Police Press Interaction
Upcoming SlideShare
Loading in...5
×
 

Police Press Interaction

on

  • 987 views

Intended for new media and journalism students at Mercer County Community College in Prof. Holly Johnson's classes. This presentation explores successful interaction between the police and the press.

Intended for new media and journalism students at Mercer County Community College in Prof. Holly Johnson's classes. This presentation explores successful interaction between the police and the press.

Statistics

Views

Total Views
987
Views on SlideShare
748
Embed Views
239

Actions

Likes
0
Downloads
9
Comments
0

2 Embeds 239

http://www.keepithaka.com 192
http://www.honorsj2.com 47

Accessibility

Categories

Upload Details

Uploaded via as Microsoft PowerPoint

Usage Rights

© All Rights Reserved

Report content

Flagged as inappropriate Flag as inappropriate
Flag as inappropriate

Select your reason for flagging this presentation as inappropriate.

Cancel
  • Full Name Full Name Comment goes here.
    Are you sure you want to
    Your message goes here
    Processing…
Post Comment
Edit your comment

    Police Press Interaction Police Press Interaction Presentation Transcript

    • Press and the PoliceCultivating successful interaction betweenreporters and law enforcement CMN 131 - Journalism I Prof. Holly K. Johnson ©2012
    • This presentation addresses the following: Definitions of key terms What can police tell reporters and what are the required not to reveal?
    • What is public information? In addition to information available through FOIA and sunshine laws, public information, from a police standpoint includes the following:  Policies  Procedures  Events involving the police  Other newsworthy information that isn’t otherwise protected by law and doesn’t interfere with people’s rights, the mission of the dept. or people’s safety and privacy
    • What’s a PIO? The public information officer (PIO) is the person designated by the police dept. to convey information to the media
    • Who will the police talk to? They will talk to official news media representatives, including anyone directly employed by agencies of electronic, print, radio or TV. Press ID needed! FREELANCERS are NOT considered official news media reps. Press freelancer/blogger Official press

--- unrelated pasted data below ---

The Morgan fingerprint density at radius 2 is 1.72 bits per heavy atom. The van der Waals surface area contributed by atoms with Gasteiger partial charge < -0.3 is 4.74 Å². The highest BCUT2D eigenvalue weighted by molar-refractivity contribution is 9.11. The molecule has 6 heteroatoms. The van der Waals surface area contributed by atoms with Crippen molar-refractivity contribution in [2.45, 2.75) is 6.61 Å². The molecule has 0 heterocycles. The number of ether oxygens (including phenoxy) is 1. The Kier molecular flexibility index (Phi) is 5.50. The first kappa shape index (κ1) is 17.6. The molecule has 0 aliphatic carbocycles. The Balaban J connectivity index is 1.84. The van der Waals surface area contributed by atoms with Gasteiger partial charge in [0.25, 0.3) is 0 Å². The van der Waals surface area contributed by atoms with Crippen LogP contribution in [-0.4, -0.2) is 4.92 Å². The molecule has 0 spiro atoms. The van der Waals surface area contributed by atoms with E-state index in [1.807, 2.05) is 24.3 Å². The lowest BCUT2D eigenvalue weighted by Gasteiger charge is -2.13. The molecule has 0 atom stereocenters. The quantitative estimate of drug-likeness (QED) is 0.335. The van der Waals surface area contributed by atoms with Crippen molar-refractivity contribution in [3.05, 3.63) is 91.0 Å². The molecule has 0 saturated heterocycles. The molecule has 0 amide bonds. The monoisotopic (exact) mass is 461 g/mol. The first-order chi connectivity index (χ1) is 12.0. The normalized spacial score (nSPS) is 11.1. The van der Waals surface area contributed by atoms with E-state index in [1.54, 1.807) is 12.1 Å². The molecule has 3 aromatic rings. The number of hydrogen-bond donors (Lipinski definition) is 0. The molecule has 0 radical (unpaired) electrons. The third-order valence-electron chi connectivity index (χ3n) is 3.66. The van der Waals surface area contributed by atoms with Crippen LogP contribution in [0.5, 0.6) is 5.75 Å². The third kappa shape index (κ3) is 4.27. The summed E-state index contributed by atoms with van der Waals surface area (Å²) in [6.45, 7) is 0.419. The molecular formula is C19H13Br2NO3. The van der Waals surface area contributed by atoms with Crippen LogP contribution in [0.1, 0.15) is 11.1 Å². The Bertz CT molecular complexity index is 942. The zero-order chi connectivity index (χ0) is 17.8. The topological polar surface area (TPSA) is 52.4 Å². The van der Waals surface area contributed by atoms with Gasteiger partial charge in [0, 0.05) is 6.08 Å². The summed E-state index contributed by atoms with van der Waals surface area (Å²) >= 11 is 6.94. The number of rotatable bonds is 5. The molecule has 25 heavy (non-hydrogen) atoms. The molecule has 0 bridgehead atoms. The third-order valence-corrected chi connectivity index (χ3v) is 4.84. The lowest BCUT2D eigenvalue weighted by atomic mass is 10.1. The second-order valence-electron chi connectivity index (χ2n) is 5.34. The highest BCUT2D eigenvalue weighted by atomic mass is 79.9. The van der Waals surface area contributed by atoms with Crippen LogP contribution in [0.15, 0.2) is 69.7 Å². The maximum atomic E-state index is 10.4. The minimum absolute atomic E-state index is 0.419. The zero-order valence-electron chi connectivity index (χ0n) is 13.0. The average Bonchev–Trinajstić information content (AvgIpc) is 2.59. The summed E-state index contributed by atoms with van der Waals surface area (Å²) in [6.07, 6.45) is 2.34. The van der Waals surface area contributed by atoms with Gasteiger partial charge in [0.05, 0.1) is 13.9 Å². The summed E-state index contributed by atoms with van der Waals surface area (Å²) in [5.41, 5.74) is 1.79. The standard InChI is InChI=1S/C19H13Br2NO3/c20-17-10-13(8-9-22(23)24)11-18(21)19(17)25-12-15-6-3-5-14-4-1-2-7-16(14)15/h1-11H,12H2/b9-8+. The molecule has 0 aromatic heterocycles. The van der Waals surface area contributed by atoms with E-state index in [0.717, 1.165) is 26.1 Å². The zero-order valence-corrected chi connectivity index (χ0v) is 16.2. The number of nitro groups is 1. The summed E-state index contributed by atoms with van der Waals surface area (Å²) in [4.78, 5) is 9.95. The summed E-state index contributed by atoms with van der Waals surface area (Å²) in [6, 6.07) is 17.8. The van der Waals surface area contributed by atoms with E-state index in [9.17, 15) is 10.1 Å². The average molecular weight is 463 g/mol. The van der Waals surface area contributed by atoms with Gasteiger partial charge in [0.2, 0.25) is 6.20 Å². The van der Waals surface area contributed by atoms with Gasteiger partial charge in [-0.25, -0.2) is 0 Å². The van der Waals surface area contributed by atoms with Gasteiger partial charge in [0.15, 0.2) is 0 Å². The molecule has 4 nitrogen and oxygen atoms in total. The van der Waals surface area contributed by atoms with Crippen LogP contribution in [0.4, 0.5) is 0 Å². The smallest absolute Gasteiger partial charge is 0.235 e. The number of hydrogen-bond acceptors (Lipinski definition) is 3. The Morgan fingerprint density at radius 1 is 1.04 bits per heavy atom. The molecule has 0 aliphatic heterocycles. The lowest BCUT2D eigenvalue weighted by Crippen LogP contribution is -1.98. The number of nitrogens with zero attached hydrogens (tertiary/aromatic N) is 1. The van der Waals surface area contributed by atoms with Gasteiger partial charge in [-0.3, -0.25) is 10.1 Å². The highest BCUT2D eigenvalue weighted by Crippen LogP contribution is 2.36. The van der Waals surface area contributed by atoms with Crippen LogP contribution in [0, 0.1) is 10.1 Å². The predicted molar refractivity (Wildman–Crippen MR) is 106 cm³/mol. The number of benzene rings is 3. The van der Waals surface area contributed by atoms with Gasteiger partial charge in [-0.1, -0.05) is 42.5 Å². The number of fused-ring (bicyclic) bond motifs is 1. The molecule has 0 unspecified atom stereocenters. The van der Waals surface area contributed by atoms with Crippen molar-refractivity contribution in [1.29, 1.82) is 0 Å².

• What can the PIO tell areporter? A PIO may release any of the following  Type or nature of an event or crime  Locations, dates, times, injuries etc.  Identity and approximate address of a victim - EXCEPT for sex crime victims or where reprisals are a concern  Requests for aid in locating evidence  Number of people involved and length of investigation  Name of officer in charge, her supervisor and her assignment (except for undercover officers).
    • What will a PIO NOT tell reporters? There are many things a PIO cannot discuss with reporters. They fall into several basic categories: 1. Any info that would compromise an investigation in progress or a court proceeding 2. Any info which could jeopardize anyone’s safety 3. Anything to do with juveniles 4. Identity of someone critically injured or deceased before their next of kin has been notified 5. Copies of or info about collected evidence - fingerprints, polygraphs, ballistic tests etc.
    • In the event of an arrest a PIO can tell reporters: The name, age, race and other basic identifying information of the accused Time/place of arrest and any key info about the arrest itself Who made the arrest Bail or bond amt. Court dates. Place of detention.
    • In the event of an arrest aPIO cannot tell reporters: Info about priors Any confession info Test results Testimony expected of witnesses OPINIONS about guilt or innocence
    • Case #1 – Death on Rt. 1
    • ReviewKey Points: It is important to wait until you talk to the PIO and have a complete story. It is unethical to talk to cops who are on the fringe of the action or who are not done with their job. It is unethical to report rumors.
    • Further Conclusions Original impressions from witnesses are often inaccurate Testimony from children is often unreliable
    • Case #2 – Crazy Bank Robber
    • Basic Facts:• Voute had already served 11years for •reckless endangerment • weapons charges • armed robbery • shooting at police •Voute had charges in KY and NJ Voute was accused of carjacking a crossing guard and pushing a 71- year-old lady to the ground. Robbed at least 7 banks.
    • What ever happened to Voute?
    • ReviewKey Point: It pays for reporters to follow up.
    • Further Conclusions A one paragraph story becomes a complete story with follow up The reporter can track down many additional charges and cases to complete their reporting Future reporters can rely on earlier articles by “going to the morgue”
    • Case #3 – Baseball Cap Bandit
    • McLendon hadserved time for gangrape, armed robberyand resisting arrest.As soon asMcLendon was takenin by West WindsorPD, after resistingarrest and harmingan officer, he wasfreed with“supervised release”by feds.McLendon hadrobbed at least 10banks in Florida andNJ since his originalrelease from prison.
    • ReviewKey Points: Sometimes the police reach out to the press for assistance Because reporters have different limitations, they may have unusual/ special sources they can reach out to for additional info that the police cannot get.
    • Further Conclusions Police and reporters collaborate when a story does not add up. Law enforcement officials do not always collaborate effectively.
    • END